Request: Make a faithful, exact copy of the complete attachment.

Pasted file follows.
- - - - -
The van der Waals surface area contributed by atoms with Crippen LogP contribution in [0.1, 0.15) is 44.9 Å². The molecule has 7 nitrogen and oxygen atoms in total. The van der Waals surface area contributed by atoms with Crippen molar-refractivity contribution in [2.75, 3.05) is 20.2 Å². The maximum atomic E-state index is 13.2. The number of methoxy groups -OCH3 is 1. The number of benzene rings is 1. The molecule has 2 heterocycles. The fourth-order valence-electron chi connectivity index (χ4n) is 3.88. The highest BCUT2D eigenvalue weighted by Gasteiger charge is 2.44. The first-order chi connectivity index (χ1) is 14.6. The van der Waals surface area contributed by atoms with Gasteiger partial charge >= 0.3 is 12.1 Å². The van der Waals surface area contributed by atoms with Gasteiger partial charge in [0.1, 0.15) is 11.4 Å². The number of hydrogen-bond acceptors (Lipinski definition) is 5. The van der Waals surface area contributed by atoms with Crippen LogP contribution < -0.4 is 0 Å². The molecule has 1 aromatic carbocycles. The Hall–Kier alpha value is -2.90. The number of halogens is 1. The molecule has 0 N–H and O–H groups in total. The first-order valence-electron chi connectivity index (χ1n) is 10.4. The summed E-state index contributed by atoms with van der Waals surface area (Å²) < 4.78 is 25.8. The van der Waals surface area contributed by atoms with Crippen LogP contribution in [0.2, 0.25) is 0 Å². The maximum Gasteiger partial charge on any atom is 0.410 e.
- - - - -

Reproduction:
The van der Waals surface area contributed by atoms with Crippen LogP contribution in [0.1, 0.15) is 44.9 Å². The molecule has 7 nitrogen and oxygen atoms in total. The van der Waals surface area contributed by atoms with Crippen molar-refractivity contribution in [2.75, 3.05) is 20.2 Å². The maximum atomic E-state index is 13.2. The number of methoxy groups -OCH3 is 1. The number of benzene rings is 1. The molecule has 2 heterocycles. The fourth-order valence-electron chi connectivity index (χ4n) is 3.88. The highest BCUT2D eigenvalue weighted by Gasteiger charge is 2.44. The first-order chi connectivity index (χ1) is 14.6. The van der Waals surface area contributed by atoms with Gasteiger partial charge >= 0.3 is 12.1 Å². The van der Waals surface area contributed by atoms with Gasteiger partial charge in [0.1, 0.15) is 11.4 Å². The number of hydrogen-bond acceptors (Lipinski definition) is 5. The van der Waals surface area contributed by atoms with Crippen LogP contribution < -0.4 is 0 Å². The molecule has 1 aromatic carbocycles. The Hall–Kier alpha value is -2.90. The number of halogens is 1. The molecule has 0 N–H and O–H groups in total. The first-order valence-electron chi connectivity index (χ1n) is 10.4. The summed E-state index contributed by atoms with van der Waals surface area (Å²) < 4.78 is 25.8. The van der Waals surface area contributed by atoms with Crippen LogP contribution in [0.2, 0.25) is 0 Å². The maximum Gasteiger partial charge on any atom is 0.410 e.